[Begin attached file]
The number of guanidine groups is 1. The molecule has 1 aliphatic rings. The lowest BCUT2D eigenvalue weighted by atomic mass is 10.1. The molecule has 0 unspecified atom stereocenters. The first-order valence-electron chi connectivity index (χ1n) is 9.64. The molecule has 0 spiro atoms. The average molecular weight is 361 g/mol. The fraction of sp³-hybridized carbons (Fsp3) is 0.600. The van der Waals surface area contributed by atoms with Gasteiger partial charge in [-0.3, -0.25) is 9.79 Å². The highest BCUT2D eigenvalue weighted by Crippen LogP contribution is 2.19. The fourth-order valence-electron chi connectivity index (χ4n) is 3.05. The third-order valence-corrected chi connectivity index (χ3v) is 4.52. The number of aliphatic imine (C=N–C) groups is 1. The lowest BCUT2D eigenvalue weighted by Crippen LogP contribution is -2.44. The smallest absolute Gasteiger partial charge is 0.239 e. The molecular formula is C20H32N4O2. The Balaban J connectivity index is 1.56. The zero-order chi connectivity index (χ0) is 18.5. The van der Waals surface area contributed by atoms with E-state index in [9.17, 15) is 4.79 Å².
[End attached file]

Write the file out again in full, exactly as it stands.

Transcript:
The number of guanidine groups is 1. The molecule has 1 aliphatic rings. The lowest BCUT2D eigenvalue weighted by atomic mass is 10.1. The molecule has 0 unspecified atom stereocenters. The first-order valence-electron chi connectivity index (χ1n) is 9.64. The molecule has 0 spiro atoms. The average molecular weight is 361 g/mol. The fraction of sp³-hybridized carbons (Fsp3) is 0.600. The van der Waals surface area contributed by atoms with Gasteiger partial charge in [-0.3, -0.25) is 9.79 Å². The highest BCUT2D eigenvalue weighted by Crippen LogP contribution is 2.19. The fourth-order valence-electron chi connectivity index (χ4n) is 3.05. The third-order valence-corrected chi connectivity index (χ3v) is 4.52. The number of aliphatic imine (C=N–C) groups is 1. The lowest BCUT2D eigenvalue weighted by Crippen LogP contribution is -2.44. The smallest absolute Gasteiger partial charge is 0.239 e. The molecular formula is C20H32N4O2. The Balaban J connectivity index is 1.56. The zero-order chi connectivity index (χ0) is 18.5. The van der Waals surface area contributed by atoms with E-state index in [9.17, 15) is 4.79 Å².